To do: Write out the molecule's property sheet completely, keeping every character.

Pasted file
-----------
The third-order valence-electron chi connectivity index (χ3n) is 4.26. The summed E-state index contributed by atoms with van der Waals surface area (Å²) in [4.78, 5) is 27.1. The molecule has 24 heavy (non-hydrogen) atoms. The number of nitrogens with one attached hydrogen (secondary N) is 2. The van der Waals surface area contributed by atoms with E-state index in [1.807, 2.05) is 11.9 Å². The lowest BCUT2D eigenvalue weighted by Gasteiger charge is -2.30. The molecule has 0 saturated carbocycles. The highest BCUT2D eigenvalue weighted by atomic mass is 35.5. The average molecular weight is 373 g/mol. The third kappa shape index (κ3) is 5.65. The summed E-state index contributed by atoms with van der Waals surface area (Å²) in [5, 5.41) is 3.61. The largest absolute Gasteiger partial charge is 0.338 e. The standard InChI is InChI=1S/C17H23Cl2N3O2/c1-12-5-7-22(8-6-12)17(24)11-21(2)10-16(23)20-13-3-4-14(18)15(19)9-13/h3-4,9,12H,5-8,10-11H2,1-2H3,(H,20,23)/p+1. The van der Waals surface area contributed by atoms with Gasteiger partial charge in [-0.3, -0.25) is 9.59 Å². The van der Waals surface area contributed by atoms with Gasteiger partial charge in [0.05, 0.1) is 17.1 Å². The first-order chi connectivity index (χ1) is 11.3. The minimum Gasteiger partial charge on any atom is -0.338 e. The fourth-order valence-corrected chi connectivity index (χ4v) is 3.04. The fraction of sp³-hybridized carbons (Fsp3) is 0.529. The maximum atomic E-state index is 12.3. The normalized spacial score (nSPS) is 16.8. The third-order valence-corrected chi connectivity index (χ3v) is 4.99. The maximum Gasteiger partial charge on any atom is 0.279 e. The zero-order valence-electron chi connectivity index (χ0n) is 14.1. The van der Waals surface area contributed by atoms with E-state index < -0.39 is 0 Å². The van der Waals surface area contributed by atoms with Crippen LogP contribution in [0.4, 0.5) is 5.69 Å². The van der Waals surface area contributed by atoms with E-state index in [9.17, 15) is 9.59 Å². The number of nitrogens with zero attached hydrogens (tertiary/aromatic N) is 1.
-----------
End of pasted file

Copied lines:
The third-order valence-electron chi connectivity index (χ3n) is 4.26. The summed E-state index contributed by atoms with van der Waals surface area (Å²) in [4.78, 5) is 27.1. The molecule has 24 heavy (non-hydrogen) atoms. The number of nitrogens with one attached hydrogen (secondary N) is 2. The van der Waals surface area contributed by atoms with E-state index in [1.807, 2.05) is 11.9 Å². The lowest BCUT2D eigenvalue weighted by Gasteiger charge is -2.30. The molecule has 0 saturated carbocycles. The highest BCUT2D eigenvalue weighted by atomic mass is 35.5. The average molecular weight is 373 g/mol. The third kappa shape index (κ3) is 5.65. The summed E-state index contributed by atoms with van der Waals surface area (Å²) in [5, 5.41) is 3.61. The largest absolute Gasteiger partial charge is 0.338 e. The standard InChI is InChI=1S/C17H23Cl2N3O2/c1-12-5-7-22(8-6-12)17(24)11-21(2)10-16(23)20-13-3-4-14(18)15(19)9-13/h3-4,9,12H,5-8,10-11H2,1-2H3,(H,20,23)/p+1. The van der Waals surface area contributed by atoms with Gasteiger partial charge in [-0.3, -0.25) is 9.59 Å². The van der Waals surface area contributed by atoms with Gasteiger partial charge in [0.05, 0.1) is 17.1 Å². The first-order chi connectivity index (χ1) is 11.3. The minimum Gasteiger partial charge on any atom is -0.338 e. The fourth-order valence-corrected chi connectivity index (χ4v) is 3.04. The fraction of sp³-hybridized carbons (Fsp3) is 0.529. The maximum atomic E-state index is 12.3. The normalized spacial score (nSPS) is 16.8. The third-order valence-corrected chi connectivity index (χ3v) is 4.99. The maximum Gasteiger partial charge on any atom is 0.279 e. The zero-order valence-electron chi connectivity index (χ0n) is 14.1. The van der Waals surface area contributed by atoms with E-state index < -0.39 is 0 Å². The van der Waals surface area contributed by atoms with Crippen LogP contribution in [0.4, 0.5) is 5.69 Å². The van der Waals surface area contributed by atoms with E-state index in [9.17, 15) is 9.59 Å². The number of nitrogens with zero attached hydrogens (tertiary/aromatic N) is 1.